MIAMI, Florida. If you are getting divorced and you and your former spouse own or run a business together, your business might be one of the most challenging assets to divide during your divorce. According to Inc., your ex might be entitled to 50% of your business if you get divorced. While it is true that some former couples can put aside their marriage and focus on business, many couples will want a clean split. So, how can you make this happen if both you and your ex ran a business together?
Depending on how your business is classified or owned, it might be considered either a shared asset or separate property. Even if you owned your business on your own before you got married, the business assets or income could be considered shared property, because income acquired during the marriage is considered shared. Any assets that gained value during your marriage could also be impacted, even if the assets might have originally been separately owned. For example, if you owned a home yourself before the marriage and the home value increased during your marriage, the increase in value could be considered marital property. The same could hold true for a company’s value.
Florida is an equitable distribution state, meaning that property doesn’t need to be split 50-50, but it must be split in a manner that the court deems fair.
So, what can you do to protect your company? If you have a prenuptial agreement in place that specifies that the company is yours, then you may be able to keep the company yourself. However, what happens if you don’t have a prenuptial agreement in place? If your business is an LLC, partnership, or corporation with shareholder agreements in place, the company might be protected. According to Inc., you may be able to protect your company by paying yourself a competitive salary. By doing this, the courts may be able to look at your salary and your business as two separate entities.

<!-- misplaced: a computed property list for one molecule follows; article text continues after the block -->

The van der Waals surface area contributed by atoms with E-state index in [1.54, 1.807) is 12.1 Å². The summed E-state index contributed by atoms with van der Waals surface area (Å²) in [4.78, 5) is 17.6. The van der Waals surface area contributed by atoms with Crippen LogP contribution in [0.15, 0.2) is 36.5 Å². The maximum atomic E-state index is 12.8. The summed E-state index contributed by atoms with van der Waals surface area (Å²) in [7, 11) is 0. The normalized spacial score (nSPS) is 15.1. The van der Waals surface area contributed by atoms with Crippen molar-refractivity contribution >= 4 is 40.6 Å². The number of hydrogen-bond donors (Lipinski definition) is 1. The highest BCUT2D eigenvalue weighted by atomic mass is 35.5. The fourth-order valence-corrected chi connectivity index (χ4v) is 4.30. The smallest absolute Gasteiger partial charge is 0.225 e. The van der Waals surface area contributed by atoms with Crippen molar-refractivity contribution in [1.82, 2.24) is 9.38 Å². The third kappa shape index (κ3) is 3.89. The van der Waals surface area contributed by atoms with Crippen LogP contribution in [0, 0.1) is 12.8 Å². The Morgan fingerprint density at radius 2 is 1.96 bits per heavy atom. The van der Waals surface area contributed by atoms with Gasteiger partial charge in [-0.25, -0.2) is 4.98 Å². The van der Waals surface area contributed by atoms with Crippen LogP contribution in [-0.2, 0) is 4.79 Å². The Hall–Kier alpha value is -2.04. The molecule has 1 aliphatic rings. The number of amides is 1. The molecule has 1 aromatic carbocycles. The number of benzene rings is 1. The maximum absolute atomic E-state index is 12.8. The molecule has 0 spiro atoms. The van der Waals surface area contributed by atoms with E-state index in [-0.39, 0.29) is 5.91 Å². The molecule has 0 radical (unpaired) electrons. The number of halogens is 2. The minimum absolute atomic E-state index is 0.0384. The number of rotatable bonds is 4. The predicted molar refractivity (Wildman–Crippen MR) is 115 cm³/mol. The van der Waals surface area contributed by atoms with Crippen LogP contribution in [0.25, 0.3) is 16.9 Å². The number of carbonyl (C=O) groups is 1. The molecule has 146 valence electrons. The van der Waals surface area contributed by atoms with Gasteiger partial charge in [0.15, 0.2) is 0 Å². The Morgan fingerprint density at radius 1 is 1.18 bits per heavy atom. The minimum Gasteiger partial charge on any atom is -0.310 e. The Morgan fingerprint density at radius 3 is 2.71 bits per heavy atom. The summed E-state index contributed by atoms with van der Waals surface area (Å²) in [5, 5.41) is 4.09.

Yet, many of these provisions must be in place when the marriage starts. What can you do if you don’t have any of these provisions and still don’t want to run your business with your ex? Your option might be to use other assets, like property, retirement funds, or money to pay him or her off for his or her part of the business. Another option is to sell the business and split the proceeds. Of course, determining your business value or selling your business may require the assistance of professionals.
When divorcing, it also helps to have a divorce lawyer on your side to help you navigate the process of dividing your assets. According to Entrepreneur, when couples can set aside the emotional side of their divorce and focus on the financial side as a separate piece, then the outcomes can often be more positive. However, this can be very hard to do alone. Hire a qualified divorce lawyer like Sandy B. Becher, P.A. in Miami, Florida. Having qualified professionals on your side to help you get through this is essential. This includes counselors, financial planners, mediators, and divorce lawyers. There are many different ways to deal with your business during a divorce. Some couples even choose to keep the business in both parties’ hands and find ways to work together to help their companies grow. Whatever choice you make, speak to a lawyer like Sandy B. Becher, P.A. in Miami, Florida first, to understand your rights and options under the law.
Sandy B. Becher, P.A.
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Miami, FL 33131